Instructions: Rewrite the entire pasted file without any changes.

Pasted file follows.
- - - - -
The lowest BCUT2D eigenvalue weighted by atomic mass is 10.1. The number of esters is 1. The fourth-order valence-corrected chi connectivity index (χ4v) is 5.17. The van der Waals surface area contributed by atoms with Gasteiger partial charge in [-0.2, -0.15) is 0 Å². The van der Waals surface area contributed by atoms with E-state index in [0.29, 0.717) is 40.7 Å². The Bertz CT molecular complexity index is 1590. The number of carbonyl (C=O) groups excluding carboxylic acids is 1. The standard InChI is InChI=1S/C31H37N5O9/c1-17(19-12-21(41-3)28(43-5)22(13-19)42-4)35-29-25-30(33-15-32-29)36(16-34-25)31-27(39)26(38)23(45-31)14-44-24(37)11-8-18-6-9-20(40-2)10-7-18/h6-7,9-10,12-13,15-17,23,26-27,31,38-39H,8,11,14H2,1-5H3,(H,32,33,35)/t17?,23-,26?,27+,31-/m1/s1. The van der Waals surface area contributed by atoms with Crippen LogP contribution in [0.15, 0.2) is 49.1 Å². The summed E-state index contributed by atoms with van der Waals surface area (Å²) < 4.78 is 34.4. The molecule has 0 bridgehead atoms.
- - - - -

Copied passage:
The lowest BCUT2D eigenvalue weighted by atomic mass is 10.1. The number of esters is 1. The fourth-order valence-corrected chi connectivity index (χ4v) is 5.17. The van der Waals surface area contributed by atoms with Gasteiger partial charge in [-0.2, -0.15) is 0 Å². The van der Waals surface area contributed by atoms with E-state index in [0.29, 0.717) is 40.7 Å². The Bertz CT molecular complexity index is 1590. The number of carbonyl (C=O) groups excluding carboxylic acids is 1. The standard InChI is InChI=1S/C31H37N5O9/c1-17(19-12-21(41-3)28(43-5)22(13-19)42-4)35-29-25-30(33-15-32-29)36(16-34-25)31-27(39)26(38)23(45-31)14-44-24(37)11-8-18-6-9-20(40-2)10-7-18/h6-7,9-10,12-13,15-17,23,26-27,31,38-39H,8,11,14H2,1-5H3,(H,32,33,35)/t17?,23-,26?,27+,31-/m1/s1. The van der Waals surface area contributed by atoms with Crippen LogP contribution in [0.15, 0.2) is 49.1 Å². The summed E-state index contributed by atoms with van der Waals surface area (Å²) < 4.78 is 34.4. The molecule has 0 bridgehead atoms.